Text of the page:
Implement a WCF custom authentication

Configuring a WCF service is sometime a complex operation, expecially when we need to define the security of the service.

On the Microsoft web site we have some detailed articles about the different configurations, what I discuss in this post is enable a custom authentication where, based on a username and password a custom code verify the credential and allow or not the access to the service.

What we have to do are two different steps; the first one is implementing a C# class form the base class UserNamePasswordValidator (namespace System.IdentityModel.Selectors); the second one is specify the class name in the service behaviour in the web.config file.

The class validator needs to override the Validate method of the UserNamePasswordValidator:


public class UserAuthentication : UserNamePasswordValidator

{

public override void Validate(string userName, string password)
{
....
}

}

In this method we implement our custom layer that will validate the credentials; in case of fault we’ll return an Exception with a specific message.

This class have to be specified in the web.config file:

<bindings>
      <basicHttpBinding>
        <binding name="BindingServices">
          <security mode="TransportWithMessageCredential">
            <message clientCredentialType="UserName" />
          </security>
        </binding>
      </basicHttpBinding>
    </bindings>
    <behaviors>
      <serviceBehaviors>
        <behavior name="BehaviourServices">
          <serviceCredentials>
            <userNameAuthentication userNamePasswordValidationMode="Custom" customUserNamePasswordValidatorType="Namespace.UserAuthentication,Assembly Name" />
          </serviceCredentials>
        </behavior>
      </serviceBehaviors>
    </behaviors>

We activate the security mode as TransportWithMessageCredential that means SSL over HTTPS and we setup clientCredentialType as UserName as well.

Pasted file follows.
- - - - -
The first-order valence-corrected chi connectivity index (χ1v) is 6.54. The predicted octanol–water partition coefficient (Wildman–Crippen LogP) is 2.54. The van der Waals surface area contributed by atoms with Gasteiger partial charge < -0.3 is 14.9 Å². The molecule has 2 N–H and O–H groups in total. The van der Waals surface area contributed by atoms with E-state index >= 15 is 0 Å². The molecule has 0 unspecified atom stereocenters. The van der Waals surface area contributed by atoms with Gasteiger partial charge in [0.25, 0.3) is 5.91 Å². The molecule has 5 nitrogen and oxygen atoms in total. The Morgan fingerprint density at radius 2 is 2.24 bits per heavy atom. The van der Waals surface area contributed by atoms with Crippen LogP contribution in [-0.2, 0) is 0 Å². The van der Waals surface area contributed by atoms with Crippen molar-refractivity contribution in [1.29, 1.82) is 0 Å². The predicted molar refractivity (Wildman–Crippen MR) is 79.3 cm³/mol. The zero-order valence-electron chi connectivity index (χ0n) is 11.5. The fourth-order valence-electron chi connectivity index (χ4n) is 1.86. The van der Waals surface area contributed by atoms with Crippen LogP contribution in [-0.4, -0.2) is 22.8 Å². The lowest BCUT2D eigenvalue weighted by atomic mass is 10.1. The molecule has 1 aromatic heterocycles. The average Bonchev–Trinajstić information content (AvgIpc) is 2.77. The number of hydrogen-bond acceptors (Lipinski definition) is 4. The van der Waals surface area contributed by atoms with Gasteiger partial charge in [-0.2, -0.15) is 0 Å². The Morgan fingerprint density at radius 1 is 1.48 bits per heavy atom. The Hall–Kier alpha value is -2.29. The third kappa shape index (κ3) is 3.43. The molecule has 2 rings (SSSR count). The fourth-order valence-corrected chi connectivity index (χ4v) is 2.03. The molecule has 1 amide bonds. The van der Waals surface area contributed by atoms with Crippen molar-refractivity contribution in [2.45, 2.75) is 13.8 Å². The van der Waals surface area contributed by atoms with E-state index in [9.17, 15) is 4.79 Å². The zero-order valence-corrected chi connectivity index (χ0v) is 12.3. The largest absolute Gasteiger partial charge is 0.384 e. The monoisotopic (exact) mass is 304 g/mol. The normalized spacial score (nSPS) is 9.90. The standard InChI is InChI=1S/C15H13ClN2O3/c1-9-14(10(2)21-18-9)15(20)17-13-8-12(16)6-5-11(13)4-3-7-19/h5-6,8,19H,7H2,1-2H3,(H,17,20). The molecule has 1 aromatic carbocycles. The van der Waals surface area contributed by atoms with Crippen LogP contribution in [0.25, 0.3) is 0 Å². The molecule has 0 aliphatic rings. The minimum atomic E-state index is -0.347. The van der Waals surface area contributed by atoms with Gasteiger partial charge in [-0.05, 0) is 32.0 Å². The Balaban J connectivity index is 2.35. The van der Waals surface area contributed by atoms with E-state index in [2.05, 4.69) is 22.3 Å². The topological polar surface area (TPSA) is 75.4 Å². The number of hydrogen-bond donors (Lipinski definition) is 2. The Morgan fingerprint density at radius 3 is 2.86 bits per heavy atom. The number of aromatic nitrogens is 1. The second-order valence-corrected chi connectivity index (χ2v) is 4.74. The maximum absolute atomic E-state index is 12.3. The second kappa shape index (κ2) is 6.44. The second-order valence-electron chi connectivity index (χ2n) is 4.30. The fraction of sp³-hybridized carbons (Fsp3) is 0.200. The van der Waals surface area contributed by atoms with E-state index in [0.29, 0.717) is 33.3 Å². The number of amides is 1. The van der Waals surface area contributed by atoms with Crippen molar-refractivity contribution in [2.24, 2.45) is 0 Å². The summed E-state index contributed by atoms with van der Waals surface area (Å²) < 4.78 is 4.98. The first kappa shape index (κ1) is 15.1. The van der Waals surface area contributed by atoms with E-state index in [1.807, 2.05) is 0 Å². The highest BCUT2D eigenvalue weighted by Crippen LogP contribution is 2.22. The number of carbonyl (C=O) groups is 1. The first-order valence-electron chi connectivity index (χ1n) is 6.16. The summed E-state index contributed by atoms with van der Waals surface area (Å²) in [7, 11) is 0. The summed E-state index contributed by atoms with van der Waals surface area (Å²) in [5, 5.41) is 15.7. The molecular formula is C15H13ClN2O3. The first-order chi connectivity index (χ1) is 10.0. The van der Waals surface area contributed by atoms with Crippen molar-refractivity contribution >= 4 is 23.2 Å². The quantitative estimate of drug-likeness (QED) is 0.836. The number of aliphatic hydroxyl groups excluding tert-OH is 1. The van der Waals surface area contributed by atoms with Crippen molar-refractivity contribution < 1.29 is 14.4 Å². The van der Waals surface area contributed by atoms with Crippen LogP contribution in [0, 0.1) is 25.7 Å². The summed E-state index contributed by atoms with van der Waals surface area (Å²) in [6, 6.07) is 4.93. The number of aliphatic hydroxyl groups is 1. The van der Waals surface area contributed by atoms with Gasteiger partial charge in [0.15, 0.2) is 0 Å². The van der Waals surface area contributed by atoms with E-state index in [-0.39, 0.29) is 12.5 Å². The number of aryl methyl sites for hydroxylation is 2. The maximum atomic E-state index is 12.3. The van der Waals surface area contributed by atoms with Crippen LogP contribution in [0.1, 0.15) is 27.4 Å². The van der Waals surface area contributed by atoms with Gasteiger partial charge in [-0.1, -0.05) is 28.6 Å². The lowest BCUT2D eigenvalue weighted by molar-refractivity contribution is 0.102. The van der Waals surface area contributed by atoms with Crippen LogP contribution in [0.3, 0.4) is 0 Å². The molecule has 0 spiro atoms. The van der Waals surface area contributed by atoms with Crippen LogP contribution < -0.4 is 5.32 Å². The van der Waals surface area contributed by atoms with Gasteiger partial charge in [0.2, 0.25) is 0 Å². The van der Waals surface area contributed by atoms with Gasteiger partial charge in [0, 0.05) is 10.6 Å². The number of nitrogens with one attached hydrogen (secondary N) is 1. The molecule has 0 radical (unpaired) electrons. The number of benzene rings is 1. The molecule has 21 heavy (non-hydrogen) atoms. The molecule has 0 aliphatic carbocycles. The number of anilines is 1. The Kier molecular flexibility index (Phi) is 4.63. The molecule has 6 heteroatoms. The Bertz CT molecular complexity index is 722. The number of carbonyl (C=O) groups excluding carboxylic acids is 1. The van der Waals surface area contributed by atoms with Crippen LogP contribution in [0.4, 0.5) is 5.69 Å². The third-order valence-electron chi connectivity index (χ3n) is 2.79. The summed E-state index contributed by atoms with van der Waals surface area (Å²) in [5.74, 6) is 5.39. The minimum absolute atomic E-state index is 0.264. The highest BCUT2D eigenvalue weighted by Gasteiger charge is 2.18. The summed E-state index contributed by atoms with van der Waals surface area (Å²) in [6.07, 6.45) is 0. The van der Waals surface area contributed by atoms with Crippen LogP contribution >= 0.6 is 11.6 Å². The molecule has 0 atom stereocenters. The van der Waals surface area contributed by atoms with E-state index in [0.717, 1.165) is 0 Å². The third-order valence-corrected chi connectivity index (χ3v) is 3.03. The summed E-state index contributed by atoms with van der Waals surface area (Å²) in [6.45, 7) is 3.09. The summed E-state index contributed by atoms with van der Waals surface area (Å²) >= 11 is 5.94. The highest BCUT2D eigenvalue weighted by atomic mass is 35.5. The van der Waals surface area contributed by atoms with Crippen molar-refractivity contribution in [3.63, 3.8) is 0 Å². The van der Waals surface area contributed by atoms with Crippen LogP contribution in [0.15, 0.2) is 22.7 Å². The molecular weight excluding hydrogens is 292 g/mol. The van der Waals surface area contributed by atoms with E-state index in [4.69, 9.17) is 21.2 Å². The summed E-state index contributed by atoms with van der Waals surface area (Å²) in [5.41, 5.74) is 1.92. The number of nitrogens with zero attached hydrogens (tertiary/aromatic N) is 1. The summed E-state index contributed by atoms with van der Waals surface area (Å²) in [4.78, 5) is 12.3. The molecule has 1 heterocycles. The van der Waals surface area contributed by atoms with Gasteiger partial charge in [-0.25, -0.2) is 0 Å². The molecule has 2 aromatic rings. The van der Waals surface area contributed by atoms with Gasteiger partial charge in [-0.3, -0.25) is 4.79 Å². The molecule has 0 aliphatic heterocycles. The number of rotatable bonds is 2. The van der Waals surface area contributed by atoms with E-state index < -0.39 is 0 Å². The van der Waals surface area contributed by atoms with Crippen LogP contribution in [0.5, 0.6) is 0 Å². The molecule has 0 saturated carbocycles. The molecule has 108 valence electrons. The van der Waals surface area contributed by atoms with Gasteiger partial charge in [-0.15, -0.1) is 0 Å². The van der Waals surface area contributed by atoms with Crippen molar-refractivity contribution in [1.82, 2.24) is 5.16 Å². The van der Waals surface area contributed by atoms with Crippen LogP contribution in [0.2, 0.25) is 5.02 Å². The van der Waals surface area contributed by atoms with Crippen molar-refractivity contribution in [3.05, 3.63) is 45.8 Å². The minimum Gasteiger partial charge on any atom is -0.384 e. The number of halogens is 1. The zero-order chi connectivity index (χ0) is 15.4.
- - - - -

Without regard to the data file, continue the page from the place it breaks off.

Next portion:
While transport-layer security provides integrity and confidentiality, message-layer enable some credential modes and one of those is UserName.

We create then a specific behaviour where we declare the class that deal with the authentication, the tag is userNameAuthentication and with the attribute customUserNamePasswordValidatorType we declare the class and the assembly names.

Now the configuration is completed and we can enable the behaviour to the services involved:


<services>
<service name="....." behaviorConfiguration="BehaviourServices">
<endpoint contract="....." binding="basicHttpBinding" bindingConfiguration="BindingServices" />
</service>
</services>

The authentication layer for the service now is activated, if we use the wcf service, we have to declare the credentials:


var client = new WCFService();
client.ClientCredentials.UserName.UserName = ".....";
client.ClientCredentials.UserName.Password = ".....";

client.method();

Summary

We can enable a custom authentication for wcf services, in order to do that we have to implement a class that inherit from UserNamePasswordValidator, enable TransportWithMessageCredential security mode, add a configuration to the web.config file and then specify the credentials before invoking the method.

After these steps we can enable/disable users based on a specific business logic.

 

 

 

 

 

 

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